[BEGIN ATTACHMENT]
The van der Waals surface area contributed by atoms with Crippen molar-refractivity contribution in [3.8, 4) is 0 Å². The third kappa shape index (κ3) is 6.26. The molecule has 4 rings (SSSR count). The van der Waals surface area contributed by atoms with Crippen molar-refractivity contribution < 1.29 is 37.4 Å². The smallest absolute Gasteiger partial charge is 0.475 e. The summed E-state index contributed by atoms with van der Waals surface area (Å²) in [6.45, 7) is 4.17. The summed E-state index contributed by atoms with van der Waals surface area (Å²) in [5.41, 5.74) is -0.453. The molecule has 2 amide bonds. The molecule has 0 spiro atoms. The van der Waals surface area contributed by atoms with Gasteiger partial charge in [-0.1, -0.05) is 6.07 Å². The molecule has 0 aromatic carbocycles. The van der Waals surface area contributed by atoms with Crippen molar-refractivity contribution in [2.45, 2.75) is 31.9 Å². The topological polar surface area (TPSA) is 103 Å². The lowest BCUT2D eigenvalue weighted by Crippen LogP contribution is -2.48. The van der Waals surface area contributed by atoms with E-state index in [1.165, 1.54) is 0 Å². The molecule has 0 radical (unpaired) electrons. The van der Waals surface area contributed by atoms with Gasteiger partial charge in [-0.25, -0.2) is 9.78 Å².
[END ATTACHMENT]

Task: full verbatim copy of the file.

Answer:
The van der Waals surface area contributed by atoms with Crippen molar-refractivity contribution in [3.8, 4) is 0 Å². The third kappa shape index (κ3) is 6.26. The molecule has 4 rings (SSSR count). The van der Waals surface area contributed by atoms with Crippen molar-refractivity contribution < 1.29 is 37.4 Å². The smallest absolute Gasteiger partial charge is 0.475 e. The summed E-state index contributed by atoms with van der Waals surface area (Å²) in [6.45, 7) is 4.17. The summed E-state index contributed by atoms with van der Waals surface area (Å²) in [5.41, 5.74) is -0.453. The molecule has 2 amide bonds. The molecule has 0 spiro atoms. The van der Waals surface area contributed by atoms with Gasteiger partial charge in [-0.1, -0.05) is 6.07 Å². The molecule has 0 aromatic carbocycles. The van der Waals surface area contributed by atoms with Crippen molar-refractivity contribution in [2.45, 2.75) is 31.9 Å². The topological polar surface area (TPSA) is 103 Å². The lowest BCUT2D eigenvalue weighted by Crippen LogP contribution is -2.48. The van der Waals surface area contributed by atoms with E-state index in [1.165, 1.54) is 0 Å². The molecule has 0 radical (unpaired) electrons. The van der Waals surface area contributed by atoms with Gasteiger partial charge in [-0.25, -0.2) is 9.78 Å².